Aspect sensitivity of the first 100 ms HF-modification measured with the MUIR at HAARP

Oyama, S.1 and Watkins, B. J.2

1 STEL, Nagoya University, Nagoya, Japan
2 GI UAF, Fairbanks, USA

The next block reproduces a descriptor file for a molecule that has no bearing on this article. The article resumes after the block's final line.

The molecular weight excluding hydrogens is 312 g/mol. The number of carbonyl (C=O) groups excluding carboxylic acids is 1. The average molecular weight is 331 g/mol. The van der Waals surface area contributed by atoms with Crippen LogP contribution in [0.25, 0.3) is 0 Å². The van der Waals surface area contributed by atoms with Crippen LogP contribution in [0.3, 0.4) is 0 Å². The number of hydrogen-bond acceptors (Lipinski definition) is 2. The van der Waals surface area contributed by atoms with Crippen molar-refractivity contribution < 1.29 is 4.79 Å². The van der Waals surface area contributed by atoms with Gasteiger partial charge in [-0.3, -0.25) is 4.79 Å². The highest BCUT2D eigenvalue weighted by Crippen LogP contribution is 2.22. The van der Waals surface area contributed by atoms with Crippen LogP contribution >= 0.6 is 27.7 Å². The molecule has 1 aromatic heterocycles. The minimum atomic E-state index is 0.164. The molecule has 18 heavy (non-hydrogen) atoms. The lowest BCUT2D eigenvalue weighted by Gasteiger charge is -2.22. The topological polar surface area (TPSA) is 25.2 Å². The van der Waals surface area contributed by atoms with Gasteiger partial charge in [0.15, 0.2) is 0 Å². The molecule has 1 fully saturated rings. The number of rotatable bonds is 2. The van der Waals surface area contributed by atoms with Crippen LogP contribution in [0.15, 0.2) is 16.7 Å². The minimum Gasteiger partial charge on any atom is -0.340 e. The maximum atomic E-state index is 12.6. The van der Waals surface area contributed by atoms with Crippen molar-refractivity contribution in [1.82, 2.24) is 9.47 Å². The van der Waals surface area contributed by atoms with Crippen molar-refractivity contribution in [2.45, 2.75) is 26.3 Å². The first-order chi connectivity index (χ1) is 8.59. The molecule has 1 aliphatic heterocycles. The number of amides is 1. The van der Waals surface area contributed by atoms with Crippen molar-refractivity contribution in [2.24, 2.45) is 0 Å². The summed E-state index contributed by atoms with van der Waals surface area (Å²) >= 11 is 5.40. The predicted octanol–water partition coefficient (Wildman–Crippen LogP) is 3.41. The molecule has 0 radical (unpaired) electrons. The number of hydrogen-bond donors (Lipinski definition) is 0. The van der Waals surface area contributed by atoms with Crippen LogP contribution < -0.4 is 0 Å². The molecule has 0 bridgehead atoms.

In this paper we present results of new height-resolved observations of F-region Langmuir turbulence measured with the MUIR (Modular UHF Ionospheric Radar; 446 MHz) at HAARP (High frequency Active Auroral Research Program) in Alaska, USA. The scientific objective of this paper is to study aspect sensitivity of the first 100 ms of HF modification. An outstanding advantage of the MUIR is the phased array system, which enables us to change the beam direction every IPP (interpulse period). The HAARP HF transmitter system was operated on 25-26 March 2006 during geomagnetically quiet conditions. HF pulses of O-mode polarization at 4.95 MHz were periodically transmitted in duration of 100 ms at 8 degree off from the geographic vertical to the geomagnetic south. The duty cycle is 1 % (IPP = 10 s). Three MUIR beam directions were selected for the experiment; geographical vertical, up B (elevation angle = 75 degree), and between them (elevation angle = 82 degree). The coded long-pulse technique was employed with 10 ms IPP, 998 micro-second pulse length, and 1 micro-second baud length, which gives approximately 150 m range resolution. The radar backscatter spectrum was obtained every IPP of 10 ms; but the spectrum at each beam position was derived every 30 ms because the beam direction was sequentially changed every IPP among three directions mentioned above. Thus three HF-pulse sequences or 30 s provide a series of the spectra during HF-on period (100 ms) with time resolution of 10 ms at each MUIR beam position. The radar backscatter spectra along the geomagnetic field line were characterized by well-developed parametric decay instability and the Langmuir decay instability cascade features. While a few cascade lines were identified in the spectra at the middle beam position, number of the cascade line was smaller than that for the field-aligned spectra. The cascade feature was not seen in the vertical-beam spectra. These results are consistent with spectral features predicted by the modern Langmuir turbulence theory. The temporal growth and saturation of the spectra during heating and the decay of the spectra after the HF turn-off are also studied.